•the target of unwanted sexual behaviour
•threatened, shouted at and humiliated, especially in front of others
•taunted and teased where the intention is to embarrass and humiliate
•set unrealistic goals and deadlines which are unachievable or which are changed without notice or reason or whenever they get near achieving them
•denied information or knowledge necessary for undertaking work and achieving objectives
•starved of resources, sometimes whilst others often receive more than they need
•denied support by their manager and thus find themselves working in a management vacuum
•either overloaded with work (this keeps people busy [with no time to tackle bullying] and makes it harder to achieve targets) or have all their work taken away (which is sometimes replaced with inappropriate menial jobs, eg photocopying, filing, making coffee)
•have their responsibility increased but their authority removed
•have their work plagiarised, stolen and copied - the bully then presents their target's work (eg to senior management) as their own
•are given the silent treatment: the bully refuses to communicate and avoids eye contact (always an indicator of an abusive relationship); often instructions are received only via email, memos, or a succession of yellow stickies or post-it notes
•subject to excessive monitoring, supervision, micro-management, recording, snooping etc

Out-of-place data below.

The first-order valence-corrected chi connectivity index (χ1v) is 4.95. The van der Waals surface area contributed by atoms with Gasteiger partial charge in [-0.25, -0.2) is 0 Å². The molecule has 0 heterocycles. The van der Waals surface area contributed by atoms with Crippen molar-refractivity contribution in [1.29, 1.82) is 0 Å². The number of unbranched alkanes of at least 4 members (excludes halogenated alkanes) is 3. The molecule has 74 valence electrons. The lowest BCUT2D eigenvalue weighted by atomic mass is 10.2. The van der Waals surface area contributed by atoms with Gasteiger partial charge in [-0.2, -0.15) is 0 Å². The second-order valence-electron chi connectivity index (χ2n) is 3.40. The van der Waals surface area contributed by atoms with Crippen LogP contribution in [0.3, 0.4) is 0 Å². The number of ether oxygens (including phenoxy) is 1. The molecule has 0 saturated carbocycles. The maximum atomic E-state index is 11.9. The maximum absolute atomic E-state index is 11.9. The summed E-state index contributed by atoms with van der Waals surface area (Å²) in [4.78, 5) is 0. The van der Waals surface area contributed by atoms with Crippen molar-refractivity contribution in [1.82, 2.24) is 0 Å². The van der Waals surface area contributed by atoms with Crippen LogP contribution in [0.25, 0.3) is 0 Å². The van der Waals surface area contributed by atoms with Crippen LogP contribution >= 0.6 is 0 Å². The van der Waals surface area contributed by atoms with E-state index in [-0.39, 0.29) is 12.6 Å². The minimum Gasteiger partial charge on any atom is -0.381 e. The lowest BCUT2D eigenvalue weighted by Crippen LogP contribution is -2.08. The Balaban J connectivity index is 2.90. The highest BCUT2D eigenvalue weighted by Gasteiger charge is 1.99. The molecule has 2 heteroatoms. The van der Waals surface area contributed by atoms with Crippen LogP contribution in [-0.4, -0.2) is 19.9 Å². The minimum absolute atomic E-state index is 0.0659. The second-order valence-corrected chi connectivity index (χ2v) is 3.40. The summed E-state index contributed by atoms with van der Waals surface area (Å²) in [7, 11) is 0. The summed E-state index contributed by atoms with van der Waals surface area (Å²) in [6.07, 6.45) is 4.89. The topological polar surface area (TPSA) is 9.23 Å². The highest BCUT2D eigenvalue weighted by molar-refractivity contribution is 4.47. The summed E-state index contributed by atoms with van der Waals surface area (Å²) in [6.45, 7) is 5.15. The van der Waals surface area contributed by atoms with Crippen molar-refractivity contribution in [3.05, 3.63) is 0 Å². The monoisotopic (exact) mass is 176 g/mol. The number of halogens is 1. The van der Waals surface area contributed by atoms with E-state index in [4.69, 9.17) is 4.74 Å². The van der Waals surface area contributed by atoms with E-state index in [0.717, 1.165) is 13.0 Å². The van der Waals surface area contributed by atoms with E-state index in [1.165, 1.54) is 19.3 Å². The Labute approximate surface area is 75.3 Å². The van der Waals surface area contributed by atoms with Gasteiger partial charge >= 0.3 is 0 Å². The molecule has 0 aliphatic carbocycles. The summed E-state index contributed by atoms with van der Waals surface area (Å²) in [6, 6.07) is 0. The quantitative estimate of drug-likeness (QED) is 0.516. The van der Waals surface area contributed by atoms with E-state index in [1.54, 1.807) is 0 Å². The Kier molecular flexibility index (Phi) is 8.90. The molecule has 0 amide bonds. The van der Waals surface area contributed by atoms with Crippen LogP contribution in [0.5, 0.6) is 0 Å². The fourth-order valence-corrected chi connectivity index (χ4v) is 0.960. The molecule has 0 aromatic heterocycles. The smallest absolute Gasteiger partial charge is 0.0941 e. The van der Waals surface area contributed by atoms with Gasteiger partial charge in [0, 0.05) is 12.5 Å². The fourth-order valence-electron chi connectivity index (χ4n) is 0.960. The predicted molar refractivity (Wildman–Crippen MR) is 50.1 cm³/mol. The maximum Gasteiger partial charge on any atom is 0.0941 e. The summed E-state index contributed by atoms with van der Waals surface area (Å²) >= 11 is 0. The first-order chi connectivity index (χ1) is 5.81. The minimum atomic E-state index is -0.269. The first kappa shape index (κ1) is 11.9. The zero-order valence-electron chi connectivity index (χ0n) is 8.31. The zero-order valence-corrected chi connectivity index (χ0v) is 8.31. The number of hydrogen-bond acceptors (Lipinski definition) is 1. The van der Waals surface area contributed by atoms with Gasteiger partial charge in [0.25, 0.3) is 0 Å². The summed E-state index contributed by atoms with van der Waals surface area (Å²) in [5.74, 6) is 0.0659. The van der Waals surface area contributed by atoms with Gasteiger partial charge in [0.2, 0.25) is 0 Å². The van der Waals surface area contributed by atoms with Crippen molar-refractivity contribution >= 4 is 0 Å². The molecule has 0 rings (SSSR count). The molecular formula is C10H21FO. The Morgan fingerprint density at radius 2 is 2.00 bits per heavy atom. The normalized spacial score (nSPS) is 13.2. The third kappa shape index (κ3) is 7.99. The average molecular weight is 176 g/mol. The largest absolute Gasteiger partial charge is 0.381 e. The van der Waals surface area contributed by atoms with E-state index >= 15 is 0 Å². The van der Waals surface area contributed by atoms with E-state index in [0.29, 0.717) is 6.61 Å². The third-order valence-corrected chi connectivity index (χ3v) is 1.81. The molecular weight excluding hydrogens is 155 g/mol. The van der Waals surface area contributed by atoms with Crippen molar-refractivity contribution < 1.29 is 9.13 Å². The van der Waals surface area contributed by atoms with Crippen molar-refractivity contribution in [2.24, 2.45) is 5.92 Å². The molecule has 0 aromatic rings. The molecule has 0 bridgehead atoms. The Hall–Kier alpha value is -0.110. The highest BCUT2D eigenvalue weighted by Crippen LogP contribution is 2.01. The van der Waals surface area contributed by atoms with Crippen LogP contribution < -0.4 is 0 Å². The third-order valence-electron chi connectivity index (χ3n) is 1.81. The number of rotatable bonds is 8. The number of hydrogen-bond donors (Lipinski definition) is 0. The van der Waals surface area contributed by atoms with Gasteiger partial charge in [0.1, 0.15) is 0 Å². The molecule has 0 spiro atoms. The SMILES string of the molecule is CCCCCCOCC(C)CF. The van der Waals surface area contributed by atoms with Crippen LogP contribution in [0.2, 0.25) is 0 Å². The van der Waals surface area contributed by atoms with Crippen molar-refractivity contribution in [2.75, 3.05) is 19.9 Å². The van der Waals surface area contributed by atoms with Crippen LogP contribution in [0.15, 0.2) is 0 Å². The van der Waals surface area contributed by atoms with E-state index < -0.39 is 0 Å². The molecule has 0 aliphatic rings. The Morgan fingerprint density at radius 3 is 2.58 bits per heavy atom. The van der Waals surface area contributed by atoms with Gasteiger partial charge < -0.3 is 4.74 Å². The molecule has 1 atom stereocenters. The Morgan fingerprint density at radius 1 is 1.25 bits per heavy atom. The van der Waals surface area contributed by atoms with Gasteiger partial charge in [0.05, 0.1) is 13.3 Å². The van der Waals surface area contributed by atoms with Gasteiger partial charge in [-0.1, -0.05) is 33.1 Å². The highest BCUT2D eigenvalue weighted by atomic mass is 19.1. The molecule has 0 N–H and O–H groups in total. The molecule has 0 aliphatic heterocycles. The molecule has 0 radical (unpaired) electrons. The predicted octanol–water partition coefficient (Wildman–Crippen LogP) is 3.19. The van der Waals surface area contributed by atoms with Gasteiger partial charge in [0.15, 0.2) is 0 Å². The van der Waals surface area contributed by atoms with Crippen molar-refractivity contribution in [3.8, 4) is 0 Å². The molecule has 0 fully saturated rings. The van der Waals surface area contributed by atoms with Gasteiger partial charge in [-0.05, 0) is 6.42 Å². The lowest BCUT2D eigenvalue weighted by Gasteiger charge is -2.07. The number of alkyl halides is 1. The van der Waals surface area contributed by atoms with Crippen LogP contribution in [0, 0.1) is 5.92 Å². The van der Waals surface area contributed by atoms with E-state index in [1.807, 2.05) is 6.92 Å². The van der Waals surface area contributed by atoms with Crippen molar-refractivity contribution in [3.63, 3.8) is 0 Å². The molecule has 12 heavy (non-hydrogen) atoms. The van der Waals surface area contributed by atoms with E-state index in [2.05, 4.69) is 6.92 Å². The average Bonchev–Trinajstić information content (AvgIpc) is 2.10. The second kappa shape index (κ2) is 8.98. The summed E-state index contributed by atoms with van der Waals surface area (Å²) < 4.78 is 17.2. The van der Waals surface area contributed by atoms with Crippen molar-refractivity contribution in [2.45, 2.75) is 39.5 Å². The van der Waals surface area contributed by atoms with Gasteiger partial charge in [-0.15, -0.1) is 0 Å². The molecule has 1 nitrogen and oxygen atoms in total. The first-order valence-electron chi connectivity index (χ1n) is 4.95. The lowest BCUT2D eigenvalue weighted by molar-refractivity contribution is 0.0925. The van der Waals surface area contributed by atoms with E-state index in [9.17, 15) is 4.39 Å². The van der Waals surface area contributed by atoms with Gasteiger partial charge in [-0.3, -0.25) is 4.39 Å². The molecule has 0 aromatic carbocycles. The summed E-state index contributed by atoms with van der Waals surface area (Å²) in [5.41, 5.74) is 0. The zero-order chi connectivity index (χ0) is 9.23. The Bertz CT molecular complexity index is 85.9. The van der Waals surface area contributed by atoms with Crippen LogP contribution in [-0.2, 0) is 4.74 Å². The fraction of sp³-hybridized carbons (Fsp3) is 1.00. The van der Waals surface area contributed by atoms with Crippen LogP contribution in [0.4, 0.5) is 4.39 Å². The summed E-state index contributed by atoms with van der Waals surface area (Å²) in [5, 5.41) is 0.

•the subject of written complaints by other members of staff (most of whom have been coerced into fabricating allegations - the complaints are trivial, often bizarre ["He looked at me in a funny way"] and often bear striking similarity to each other, suggesting a common origin)
•forced to work long hours, often without remuneration and under threat of dismissal
•find requests for leave have unacceptable and unnecessary conditions attached, sometimes overturning previous approval. especially if the person has taken action to address bullying in the meantime
•denied annual leave, sickness leave, or - especially - compassionate leave
•when on leave, are harassed by calls at home or on holiday, often at unsocial hours
•receive unpleasant or threatening calls or are harassed with intimidating memos, notes or emails with no verbal communication, immediately prior to weekends and holidays (eg 4pm Friday or Christmas Eve - often these are hand-delivered)
•do not have a clear job description, or have one that is exceedingly long or vague; the bully often deliberately makes the person's role unclear
•are invited to "informal" meetings which turn out to be disciplinary hearings
•are denied representation at meetings, often under threat of further disciplinary action; sometimes the bully abuses their position of power to exclude any representative who is competent to deal with bullying
•encouraged to feel guilty, and to believe they're always the one at fault
•subjected to unwarranted and unjustified verbal or written warnings
•facing unjustified disciplinary action on trivial or specious or false charges